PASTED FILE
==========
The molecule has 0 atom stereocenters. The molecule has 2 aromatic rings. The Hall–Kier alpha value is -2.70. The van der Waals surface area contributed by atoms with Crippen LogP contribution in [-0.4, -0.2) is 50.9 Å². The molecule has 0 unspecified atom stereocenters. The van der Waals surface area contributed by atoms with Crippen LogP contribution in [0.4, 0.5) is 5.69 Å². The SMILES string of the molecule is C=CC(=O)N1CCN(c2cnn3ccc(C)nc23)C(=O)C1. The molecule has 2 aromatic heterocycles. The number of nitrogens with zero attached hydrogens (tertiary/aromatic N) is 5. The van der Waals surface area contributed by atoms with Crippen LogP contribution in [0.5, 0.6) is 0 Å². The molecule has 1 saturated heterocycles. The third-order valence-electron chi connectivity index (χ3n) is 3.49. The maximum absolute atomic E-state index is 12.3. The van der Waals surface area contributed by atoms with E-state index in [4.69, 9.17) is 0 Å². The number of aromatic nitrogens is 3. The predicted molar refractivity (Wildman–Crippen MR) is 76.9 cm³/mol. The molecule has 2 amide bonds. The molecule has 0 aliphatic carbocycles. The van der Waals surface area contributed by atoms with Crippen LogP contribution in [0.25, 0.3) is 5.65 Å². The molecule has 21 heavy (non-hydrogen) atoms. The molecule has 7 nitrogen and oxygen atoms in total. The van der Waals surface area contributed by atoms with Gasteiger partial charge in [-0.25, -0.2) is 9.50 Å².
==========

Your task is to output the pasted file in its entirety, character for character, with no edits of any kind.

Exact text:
The molecule has 0 atom stereocenters. The molecule has 2 aromatic rings. The Hall–Kier alpha value is -2.70. The van der Waals surface area contributed by atoms with Crippen LogP contribution in [-0.4, -0.2) is 50.9 Å². The molecule has 0 unspecified atom stereocenters. The van der Waals surface area contributed by atoms with Crippen LogP contribution in [0.4, 0.5) is 5.69 Å². The SMILES string of the molecule is C=CC(=O)N1CCN(c2cnn3ccc(C)nc23)C(=O)C1. The molecule has 2 aromatic heterocycles. The number of nitrogens with zero attached hydrogens (tertiary/aromatic N) is 5. The van der Waals surface area contributed by atoms with Crippen LogP contribution in [0.5, 0.6) is 0 Å². The molecule has 1 saturated heterocycles. The third-order valence-electron chi connectivity index (χ3n) is 3.49. The maximum absolute atomic E-state index is 12.3. The van der Waals surface area contributed by atoms with E-state index in [4.69, 9.17) is 0 Å². The number of aromatic nitrogens is 3. The predicted molar refractivity (Wildman–Crippen MR) is 76.9 cm³/mol. The molecule has 2 amide bonds. The molecule has 0 aliphatic carbocycles. The van der Waals surface area contributed by atoms with Crippen LogP contribution in [0.25, 0.3) is 5.65 Å². The molecule has 21 heavy (non-hydrogen) atoms. The molecule has 7 nitrogen and oxygen atoms in total. The van der Waals surface area contributed by atoms with Gasteiger partial charge in [-0.25, -0.2) is 9.50 Å².